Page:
What is the metaverse?
The metaverse is a network of connected virtual spaces or “worlds” with a focus on social interaction, often through the use of avatars. Many people will be familiar with the concept from online gaming, such as Fortnite, Roblox, or one of the original adopters, Second Life.
Experts estimate that by 2024 the metaverse may become an $800 billion marketplace, meaning such technology is likely to be adopted by businesses keen to find a new way to reach consumers. Facebook changed its company name to Meta which indicates its future metaverse-related vision, and other tech giants are all investing heavily in making the concept a reality.
Future and employment sphere
During the pandemic, businesses have had to adopt the use of technology at an accelerated pace to tackle hurdles posed by social distancing, lockdowns, working around children, and isolation. Employers may have found that with the increased use of tech, there have been new challenges to tackle with employees — especially where their interactions and performance are concerned.
Naturally, with further, more immersive technology on the cusp of becoming commonplace, there will be a risk of fresh employment issues emerging.
Some of the possibilities employers might want to consider include:
Discrimination and prejudice
With people able to choose how they look and represent themselves via avatars, this may raise issues of discrimination whereby individuals seek to identify with different genders, races, abilities and personalities. For example, will there be concerns raised in instances where an employee’s avatar portrays them as belonging to a marginalised group, when this is not the case in real life? Will more people seek to conform to whatever the prevailing “norm” is and will this limit diversity within the metaverse? How would an employer deal with their business brand whilst balancing their employees’ freedom to express themselves?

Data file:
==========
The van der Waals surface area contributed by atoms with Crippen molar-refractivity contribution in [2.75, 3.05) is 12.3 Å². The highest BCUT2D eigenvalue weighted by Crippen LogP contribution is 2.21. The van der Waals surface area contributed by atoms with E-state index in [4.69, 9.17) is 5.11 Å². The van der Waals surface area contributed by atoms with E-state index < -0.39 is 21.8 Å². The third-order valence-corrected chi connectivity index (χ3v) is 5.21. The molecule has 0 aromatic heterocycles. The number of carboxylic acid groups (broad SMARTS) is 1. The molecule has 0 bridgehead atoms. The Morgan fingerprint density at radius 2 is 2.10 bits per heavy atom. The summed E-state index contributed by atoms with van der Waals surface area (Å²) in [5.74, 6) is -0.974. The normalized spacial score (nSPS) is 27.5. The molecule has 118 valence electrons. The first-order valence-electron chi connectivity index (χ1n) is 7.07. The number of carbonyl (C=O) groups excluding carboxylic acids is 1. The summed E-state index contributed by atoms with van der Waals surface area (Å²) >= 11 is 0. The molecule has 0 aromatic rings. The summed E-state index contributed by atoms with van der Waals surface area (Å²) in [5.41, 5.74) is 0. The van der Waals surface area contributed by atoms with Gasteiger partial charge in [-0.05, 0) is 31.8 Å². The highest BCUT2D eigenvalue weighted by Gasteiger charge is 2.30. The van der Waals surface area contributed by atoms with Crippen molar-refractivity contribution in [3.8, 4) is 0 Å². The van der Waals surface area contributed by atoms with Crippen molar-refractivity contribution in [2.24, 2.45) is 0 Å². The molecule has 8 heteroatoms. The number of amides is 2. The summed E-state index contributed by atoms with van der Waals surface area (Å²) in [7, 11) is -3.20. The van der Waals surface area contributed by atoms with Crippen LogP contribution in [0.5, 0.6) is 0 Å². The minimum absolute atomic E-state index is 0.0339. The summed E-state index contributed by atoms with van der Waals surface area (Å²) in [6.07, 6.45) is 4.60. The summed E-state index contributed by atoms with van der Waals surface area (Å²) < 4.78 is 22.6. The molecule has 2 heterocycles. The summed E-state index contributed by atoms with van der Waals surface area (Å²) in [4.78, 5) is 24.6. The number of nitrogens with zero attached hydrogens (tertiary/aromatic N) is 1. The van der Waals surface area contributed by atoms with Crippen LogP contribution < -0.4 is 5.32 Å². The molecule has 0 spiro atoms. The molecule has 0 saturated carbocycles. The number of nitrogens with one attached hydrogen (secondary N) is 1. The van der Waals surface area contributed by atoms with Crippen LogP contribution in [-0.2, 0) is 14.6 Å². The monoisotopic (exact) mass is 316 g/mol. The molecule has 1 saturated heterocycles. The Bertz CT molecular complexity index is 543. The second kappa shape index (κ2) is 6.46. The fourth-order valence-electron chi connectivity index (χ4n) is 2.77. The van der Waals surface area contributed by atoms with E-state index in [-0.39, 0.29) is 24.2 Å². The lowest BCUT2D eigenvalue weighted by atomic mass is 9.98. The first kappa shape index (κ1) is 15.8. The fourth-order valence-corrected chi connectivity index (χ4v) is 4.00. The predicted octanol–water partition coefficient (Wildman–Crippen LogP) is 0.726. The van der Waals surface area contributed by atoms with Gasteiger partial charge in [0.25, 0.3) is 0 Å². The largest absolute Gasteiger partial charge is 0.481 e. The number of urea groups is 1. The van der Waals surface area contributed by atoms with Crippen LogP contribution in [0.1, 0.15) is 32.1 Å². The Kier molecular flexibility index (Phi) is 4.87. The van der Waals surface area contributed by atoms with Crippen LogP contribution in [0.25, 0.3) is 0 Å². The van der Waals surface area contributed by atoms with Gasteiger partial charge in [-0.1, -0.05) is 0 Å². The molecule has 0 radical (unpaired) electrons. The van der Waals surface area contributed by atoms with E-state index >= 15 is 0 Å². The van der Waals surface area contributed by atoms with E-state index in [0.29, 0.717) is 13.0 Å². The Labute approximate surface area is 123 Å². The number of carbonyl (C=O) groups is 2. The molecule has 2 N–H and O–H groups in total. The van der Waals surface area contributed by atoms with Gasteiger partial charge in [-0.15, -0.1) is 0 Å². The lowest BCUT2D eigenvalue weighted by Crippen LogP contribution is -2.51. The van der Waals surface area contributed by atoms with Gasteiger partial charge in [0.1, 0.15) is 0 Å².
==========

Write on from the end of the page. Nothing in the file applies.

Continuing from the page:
Conduct and reputation
In the metaverse, if someone is representing an organisation, the employer will want to ensure that nothing is done to damage the reputation of the company or bring it into disrepute. Social media misuse is already a tricky area for employers to manage and a move to interaction via avatars in a virtual world is likely to create more unusual circumstances that warrant potential disciplinary action.
Anywhere that people interact is unfortunately a place where harassment is likely to arise. Inappropriate interactions in a virtual reality will have real life psychological effects and there are already reported incidents of people being touched inappropriately in their virtual lives. Developers will be continually trying to prevent such things happening but, in the meantime, employers need to be aware of this risk and consider how best to protect and support employees.
Blurred lines between employment and private lives
Employers will need to consider how employees maintain a good work-life balance if they are spending significant periods of the day in the metaverse for both employment and personal enjoyment. There may be health and safety implications that emerge with spending more time in a virtual reality, both for physical and mental health.
What to do
Tech developments continue at pace so employers will need to regularly consider whether their current policies and procedures reflect the business’s use of technology. Having good practices and regular training around problem areas such as conduct, harassment, and diversity is key in any business — whether or not those policies need to extend to the metaverse.
Finally, appointing a group of tech champions to lead by example with behaviour that is considered ‘on brand’ for the employer is also worth considering so that other employees know how to interact appropriately as the world and metaverse expands.